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Tutu blasts 'immoral' Iraq war
Updated: 2004-02-17 14:08

U.S. President George W. Bush and British Prime Minister Tony Blair should apologise for waging "an immoral war" against Saddam Hussein's Iraq, Archbishop Desmond Tutu said in a speech.

Peace prize winner Desmond Tutu  [AFP]
In an evening lecture delivered in Westminster, central London, the Nobel laureate said Bush and Blair would reap a revival in credibility if they apologised for waging a war that left the world "a great deal less safe".

"How wonderful if politicians could bring themselves to admit they are only fallible human creatures, and not God, and thus by definition can make mistakes," Tutu's speech said, according to an advance copy.

"Unfortunately, they seem to think that such an admission is a sign of weakness," Tutu said.

"Weak and insecure people hardly ever say 'sorry'. It is large-hearted and courageous people who are not diminished by saying, 'I made a mistake.'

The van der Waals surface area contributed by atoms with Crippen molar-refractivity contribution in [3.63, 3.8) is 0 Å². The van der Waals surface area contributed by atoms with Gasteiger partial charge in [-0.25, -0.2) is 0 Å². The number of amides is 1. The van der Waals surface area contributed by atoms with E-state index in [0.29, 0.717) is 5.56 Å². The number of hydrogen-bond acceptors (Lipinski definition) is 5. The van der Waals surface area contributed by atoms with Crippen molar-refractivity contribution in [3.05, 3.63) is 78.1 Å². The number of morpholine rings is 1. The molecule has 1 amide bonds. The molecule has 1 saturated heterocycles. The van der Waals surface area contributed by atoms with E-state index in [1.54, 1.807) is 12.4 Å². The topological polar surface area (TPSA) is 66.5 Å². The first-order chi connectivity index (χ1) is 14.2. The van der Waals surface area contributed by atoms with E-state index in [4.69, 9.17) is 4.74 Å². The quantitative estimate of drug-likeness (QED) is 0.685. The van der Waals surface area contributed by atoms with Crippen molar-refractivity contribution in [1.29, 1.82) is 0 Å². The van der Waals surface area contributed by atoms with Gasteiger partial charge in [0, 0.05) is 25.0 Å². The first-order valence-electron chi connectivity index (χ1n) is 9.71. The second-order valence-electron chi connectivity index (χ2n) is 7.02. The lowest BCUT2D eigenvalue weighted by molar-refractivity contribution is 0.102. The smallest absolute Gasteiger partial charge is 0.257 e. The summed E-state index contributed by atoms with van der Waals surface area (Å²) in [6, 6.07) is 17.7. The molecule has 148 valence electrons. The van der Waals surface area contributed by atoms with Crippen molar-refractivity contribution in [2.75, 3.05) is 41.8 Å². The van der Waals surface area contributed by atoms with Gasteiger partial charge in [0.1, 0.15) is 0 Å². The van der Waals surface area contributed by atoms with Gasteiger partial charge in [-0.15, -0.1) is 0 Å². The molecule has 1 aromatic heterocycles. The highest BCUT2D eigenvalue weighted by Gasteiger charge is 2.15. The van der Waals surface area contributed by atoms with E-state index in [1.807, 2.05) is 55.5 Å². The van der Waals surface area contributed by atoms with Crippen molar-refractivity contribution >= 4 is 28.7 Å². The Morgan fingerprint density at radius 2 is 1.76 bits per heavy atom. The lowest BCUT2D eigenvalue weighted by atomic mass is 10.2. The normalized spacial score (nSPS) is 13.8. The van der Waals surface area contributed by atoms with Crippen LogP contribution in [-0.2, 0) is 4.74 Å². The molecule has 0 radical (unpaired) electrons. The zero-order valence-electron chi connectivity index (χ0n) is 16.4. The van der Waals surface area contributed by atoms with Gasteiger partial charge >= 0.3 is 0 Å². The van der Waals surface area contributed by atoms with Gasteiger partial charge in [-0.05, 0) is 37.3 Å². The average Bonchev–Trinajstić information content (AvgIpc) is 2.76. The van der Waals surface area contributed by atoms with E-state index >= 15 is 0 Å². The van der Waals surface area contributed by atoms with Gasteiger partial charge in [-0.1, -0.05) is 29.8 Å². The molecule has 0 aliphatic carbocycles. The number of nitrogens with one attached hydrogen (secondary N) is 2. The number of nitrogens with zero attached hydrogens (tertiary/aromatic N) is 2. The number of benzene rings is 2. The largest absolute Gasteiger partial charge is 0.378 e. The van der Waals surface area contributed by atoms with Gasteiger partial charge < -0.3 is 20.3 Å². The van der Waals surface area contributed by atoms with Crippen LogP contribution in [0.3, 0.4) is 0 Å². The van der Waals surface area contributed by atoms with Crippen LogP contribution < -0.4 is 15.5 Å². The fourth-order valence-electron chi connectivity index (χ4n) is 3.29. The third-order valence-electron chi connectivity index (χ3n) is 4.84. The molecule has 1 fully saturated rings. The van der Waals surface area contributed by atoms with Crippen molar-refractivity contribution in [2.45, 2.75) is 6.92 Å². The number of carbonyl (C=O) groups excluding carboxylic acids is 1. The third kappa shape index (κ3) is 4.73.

"President Bush and Prime Minister Blair would recover considerable credibility and respect if they were able to say, 'Yes, we made a mistake'."

Tutu was awarded the Nobel Peace Prize in 1984 for his non-violent struggle against apartheid in his native South Africa.

In December, Tutu said Saddam Hussein, currently in US hands, should be put on trial before the International Criminal Court in The Hague on the understanding that he is innocent until proven guilty.

In his speech Monday, Tutu drew a link between Bush's doctrine of pre-emptive attack on rogue regimes and the president's support of capital punishment when he was governor of Texas.

"It may not be fanciful" to see a connection between the executions and the United States's "belligerent militarist policies", Tutu said.

"An immoral war was thus waged and the world is a great deal less safe place than before. There are many more who resent the powerful who can throw their weight about so callously and with so much impunity."

Answering questions about the wider Middle East conflict after the speech, Tutu insisted that violence was not the answer.

"One of the things we learned in South Africa is that you will never gain true security from the barrel of a gun," he said

Peoples like the Israelis and Palestinians should be able to "reach out to one another across this chasm", Tutu added.

"If it can happen in South Africa then, for goodness sake, it must be able to happen everywhere else."

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